Sierraware Blog

Mobile App Virtualization: Why the Best Architecture (Should) Always Win

The Bring Your Own Device (BYOD) phenomenon has not just pervaded corporate offices. Today, doctors, real estate agents, police officers, and many others are bringing their devices to work. With the proliferation of mobile devices in boardrooms and in classrooms, IT administrators must develop new ways to support a diverse array of tablets and phones. They must find new ways to provision software and to protect end user devices, while yielding control to the employees that purchased their own devices.

Because of the security and management challenges introduced by mobile devices, the BYOD trend has paved the way for another trend: Virtual Mobile Infrastructure (VMI). VMI allows organizations to host Android apps on servers and allow users to securely access the apps from their own phone or tablet. VMI enables organizations to:

  • Develop apps once and support any mobile device
  • Centralize and simplify mobile app management
  • Monitor user activity for unauthorized access or data exfiltration
  • Enforce strong authentication and encryption

But not all VMI solutions are equal. While VDI and app virtualization products have been around for over two decades, remote access solutions for Android are relatively new. Therefore, prospective customers must carefully evaluate potential solutions and make sure that the products they purchase will meet their performance requirements and will support their Android applications.

Mobile App Virtualization vs. Full OS Virtualization

There are two main VMI architectures today: virtualizing individual Android applications—also called mobile app virtualization—and running a full Android operating system. With mobile app virtualization, organizations can run multiple, isolated and secure app instances on a single Android operating system. Each user’s data is stored separately, ensuring that users can save their settings and access them later.

Architectures-VMI

Mobile App Virtualization and Full OS Virtualization architectures. Mobile App Virtualization provides unprecedented performance and app density.

Because mobile app virtualization does not need to run a separate Android VM per user, it delivers eight to ten times better density compared to full OS virtualization.[1] As a result, mobile app virtualization reduces the number of servers needed to host VMI, it lowers hardware and operating costs, and it streamlines management.

If organizations plan to host a unique Android VM for every user in the cloud, they could quickly rack up expensive bills. This is because most cloud providers charge for every VM instance. If an organization has one thousand concurrent users, they would need to pay for one thousand VMs. Managing VMs in a corporate data center would be equally expensive; organizations would incur higher IT management and capital costs. Plus, hosting a separate VM per user would necessitate high-performance storage hardware—similar to what Windows VDI customers must purchase today.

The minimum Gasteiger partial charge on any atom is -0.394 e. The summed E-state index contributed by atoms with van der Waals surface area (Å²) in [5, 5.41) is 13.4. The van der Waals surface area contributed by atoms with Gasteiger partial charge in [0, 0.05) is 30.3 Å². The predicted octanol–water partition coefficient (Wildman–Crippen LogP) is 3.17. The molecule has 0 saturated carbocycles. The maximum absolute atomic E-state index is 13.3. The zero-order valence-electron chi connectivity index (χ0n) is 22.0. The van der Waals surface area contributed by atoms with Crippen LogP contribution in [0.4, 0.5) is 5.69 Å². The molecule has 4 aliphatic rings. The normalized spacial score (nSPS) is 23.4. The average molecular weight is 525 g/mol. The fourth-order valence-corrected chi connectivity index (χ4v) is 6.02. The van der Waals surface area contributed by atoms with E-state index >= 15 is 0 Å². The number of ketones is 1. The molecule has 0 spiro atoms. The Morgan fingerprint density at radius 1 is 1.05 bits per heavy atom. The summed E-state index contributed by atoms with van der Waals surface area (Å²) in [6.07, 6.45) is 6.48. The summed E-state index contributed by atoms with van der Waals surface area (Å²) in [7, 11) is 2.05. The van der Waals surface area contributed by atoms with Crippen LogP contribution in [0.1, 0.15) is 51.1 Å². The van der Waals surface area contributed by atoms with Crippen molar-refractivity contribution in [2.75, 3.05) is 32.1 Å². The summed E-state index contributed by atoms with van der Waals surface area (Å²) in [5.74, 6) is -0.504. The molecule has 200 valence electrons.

Instead, organizations should consider a VMI architecture based on mobile app virtualization. Rendering images inline and processing display data and input events at the application level, which is only possible with mobile app virtualization, maximizes performance and density. Combining mobile app virtualization with secure containers ensures that each user session is isolated. And mobile app virtualization brings other benefits like accelerating application “boot up time” when users launch VMI sessions.

Purpose-built Android Architectures Compared to QEMU Emulation

Besides relying on full OS virtualization, many VMI products use QEMU emulation to host Android instances. QEMU is an emulation tool that is useful developers to test Android on Intel servers. Unfortunately, using QEMU emulation limits VM density and it also makes it much more difficult to take advantage of server features like GPU acceleration. Mobile app virtualization using a purpose-built architecture offers immense advantages compared to full Android stack virtualization either using a QEMU emulation, hypervisors, or LXC style containers, such as:

  • Zero latency new session establishment as there is no need to boot Android
  • Very low server CPU and memory requirements; an Android instance will need approximately 2GB RAM, while an Android application will just need around 32 to 64MB RAM.
  • The ability to avoid complex IT infrastructures like SAN, Network switches, VM IP address management because a single server is enough to serve a large number of users.
  • Reduced hardware, operating, data center cooling, and space costs, because mobile app virtualization delivers 10x to 20x greater app density per server.

Seven Things You Need to Know about VMI

Mobile app virtualization is only one factor to consider when looking virtual mobile infrastructure solutions. You also must consider client support, usability, deployment, and other requirements. To help you develop your evaluation criteria, we have published a white paper that lists the seven features you should look for when evaluating VMI. To learn more, download the white paper “7 Things You Need to Know about Virtual Mobile Infrastructure.”

 

[1] Density estimate based on a 16 MB mobile app running on a 1 GB Android system.